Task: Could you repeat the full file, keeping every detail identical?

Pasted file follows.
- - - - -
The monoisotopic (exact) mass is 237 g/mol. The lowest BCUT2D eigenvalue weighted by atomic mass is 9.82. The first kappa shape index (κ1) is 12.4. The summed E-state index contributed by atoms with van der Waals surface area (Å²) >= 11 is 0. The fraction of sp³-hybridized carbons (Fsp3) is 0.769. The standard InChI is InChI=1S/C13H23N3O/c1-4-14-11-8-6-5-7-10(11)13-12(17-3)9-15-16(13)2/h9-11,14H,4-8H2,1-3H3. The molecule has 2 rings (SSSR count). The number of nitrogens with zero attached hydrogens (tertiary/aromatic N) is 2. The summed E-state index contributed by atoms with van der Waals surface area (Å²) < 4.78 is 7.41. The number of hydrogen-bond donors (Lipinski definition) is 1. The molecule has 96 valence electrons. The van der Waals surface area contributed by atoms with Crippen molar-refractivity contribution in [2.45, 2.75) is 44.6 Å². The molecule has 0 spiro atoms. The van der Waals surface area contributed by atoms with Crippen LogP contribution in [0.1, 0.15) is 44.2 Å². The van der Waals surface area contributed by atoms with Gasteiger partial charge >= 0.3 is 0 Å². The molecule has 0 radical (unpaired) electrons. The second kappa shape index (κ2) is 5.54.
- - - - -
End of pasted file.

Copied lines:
The monoisotopic (exact) mass is 237 g/mol. The lowest BCUT2D eigenvalue weighted by atomic mass is 9.82. The first kappa shape index (κ1) is 12.4. The summed E-state index contributed by atoms with van der Waals surface area (Å²) >= 11 is 0. The fraction of sp³-hybridized carbons (Fsp3) is 0.769. The standard InChI is InChI=1S/C13H23N3O/c1-4-14-11-8-6-5-7-10(11)13-12(17-3)9-15-16(13)2/h9-11,14H,4-8H2,1-3H3. The molecule has 2 rings (SSSR count). The number of nitrogens with zero attached hydrogens (tertiary/aromatic N) is 2. The summed E-state index contributed by atoms with van der Waals surface area (Å²) < 4.78 is 7.41. The number of hydrogen-bond donors (Lipinski definition) is 1. The molecule has 96 valence electrons. The van der Waals surface area contributed by atoms with Crippen molar-refractivity contribution in [2.45, 2.75) is 44.6 Å². The molecule has 0 spiro atoms. The van der Waals surface area contributed by atoms with Crippen LogP contribution in [0.1, 0.15) is 44.2 Å². The van der Waals surface area contributed by atoms with Gasteiger partial charge >= 0.3 is 0 Å². The molecule has 0 radical (unpaired) electrons. The second kappa shape index (κ2) is 5.54.